There is no exposition, development, reversal and denouncement in the play. Its structure is based on repetition; both acts have similarity in many ways. Not only dialogues are repeated but actions are also repeated; both acts end without any development. There are some similarities in both the acts. For instance, in both the acts, Estragon feels problem with his feet and boots; he is beaten by strangers in both acts; comic conversation involving carrots, radishes and turnips is available in both the acts; Vladimir has problem with his urination in both the acts; they decide to commit suicide in both acts; three characters come and go in act-I; similarly these three characters visit in act-ii of the play; their visit has been repeated; both acts end with let’s go but none of them moves from his place. Thus, there is repetition everywhere in the play, however, this repetition sometimes becomes ironical, which does not let the audience leave their chairs. Undoubtedly, the play has repetition but this repetition has its unique importance. It is interesting and compels the audience to watch the whole play. Moreover, there is a little difference in every repetition; sometimes there is different in intensity of dialogue delivery; somewhere there is difference in the actions; somewhere in words. Thus, these little changes always drift the emotions of audience.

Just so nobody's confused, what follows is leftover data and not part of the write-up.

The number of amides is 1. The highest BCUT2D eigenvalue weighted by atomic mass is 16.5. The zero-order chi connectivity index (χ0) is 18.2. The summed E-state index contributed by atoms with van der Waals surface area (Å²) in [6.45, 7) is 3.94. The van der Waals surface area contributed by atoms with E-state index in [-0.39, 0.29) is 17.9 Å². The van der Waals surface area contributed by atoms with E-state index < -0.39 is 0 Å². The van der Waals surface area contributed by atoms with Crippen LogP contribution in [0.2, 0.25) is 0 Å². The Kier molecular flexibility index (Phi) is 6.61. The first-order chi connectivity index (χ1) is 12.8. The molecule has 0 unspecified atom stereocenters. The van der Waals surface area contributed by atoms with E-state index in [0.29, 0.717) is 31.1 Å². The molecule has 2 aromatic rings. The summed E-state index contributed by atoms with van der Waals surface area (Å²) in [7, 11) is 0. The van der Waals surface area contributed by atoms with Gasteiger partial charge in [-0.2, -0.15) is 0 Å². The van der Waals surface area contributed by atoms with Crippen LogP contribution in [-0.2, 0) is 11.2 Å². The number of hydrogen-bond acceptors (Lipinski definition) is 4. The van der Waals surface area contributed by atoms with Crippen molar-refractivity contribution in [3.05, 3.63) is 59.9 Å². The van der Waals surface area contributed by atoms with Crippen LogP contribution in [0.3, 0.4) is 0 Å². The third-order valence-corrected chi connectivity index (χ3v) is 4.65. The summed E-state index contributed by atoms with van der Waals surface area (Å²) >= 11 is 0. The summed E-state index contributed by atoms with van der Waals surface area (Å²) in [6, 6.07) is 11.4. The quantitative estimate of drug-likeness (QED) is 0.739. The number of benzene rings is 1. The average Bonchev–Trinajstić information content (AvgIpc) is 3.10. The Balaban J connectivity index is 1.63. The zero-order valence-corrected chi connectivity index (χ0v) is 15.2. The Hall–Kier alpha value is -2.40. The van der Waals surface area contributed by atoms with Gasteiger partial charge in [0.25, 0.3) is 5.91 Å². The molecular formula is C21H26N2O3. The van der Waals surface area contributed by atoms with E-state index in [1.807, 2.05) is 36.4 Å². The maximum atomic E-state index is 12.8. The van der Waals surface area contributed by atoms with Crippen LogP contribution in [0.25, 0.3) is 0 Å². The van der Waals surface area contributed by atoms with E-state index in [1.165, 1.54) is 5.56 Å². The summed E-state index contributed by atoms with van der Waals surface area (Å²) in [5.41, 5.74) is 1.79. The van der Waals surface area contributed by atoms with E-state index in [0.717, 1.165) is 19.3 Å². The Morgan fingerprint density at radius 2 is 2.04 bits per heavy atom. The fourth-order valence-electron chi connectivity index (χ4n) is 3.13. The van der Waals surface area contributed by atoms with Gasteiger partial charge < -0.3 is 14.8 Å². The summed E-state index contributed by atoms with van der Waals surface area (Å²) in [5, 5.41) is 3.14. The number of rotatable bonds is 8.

There are very less characters in the play but Samuel Bucket has created contrasting characters. Every character is different to each other. Estragon and Vladimir although are dependent on each other yet they are entirely different; there is difference in their thinking; one likes telling funny stories other find them bore; one shows his sympathies with Lucky, others has fellow feeling for him. Similarly, Pozzo is entirely dependent on Lucky but his is totally different from him; there social status is different; their philosophy is different; their behavior is different. Hence, it is also an importance feature of the play “Waiting for Godot” that it has contrasting characters.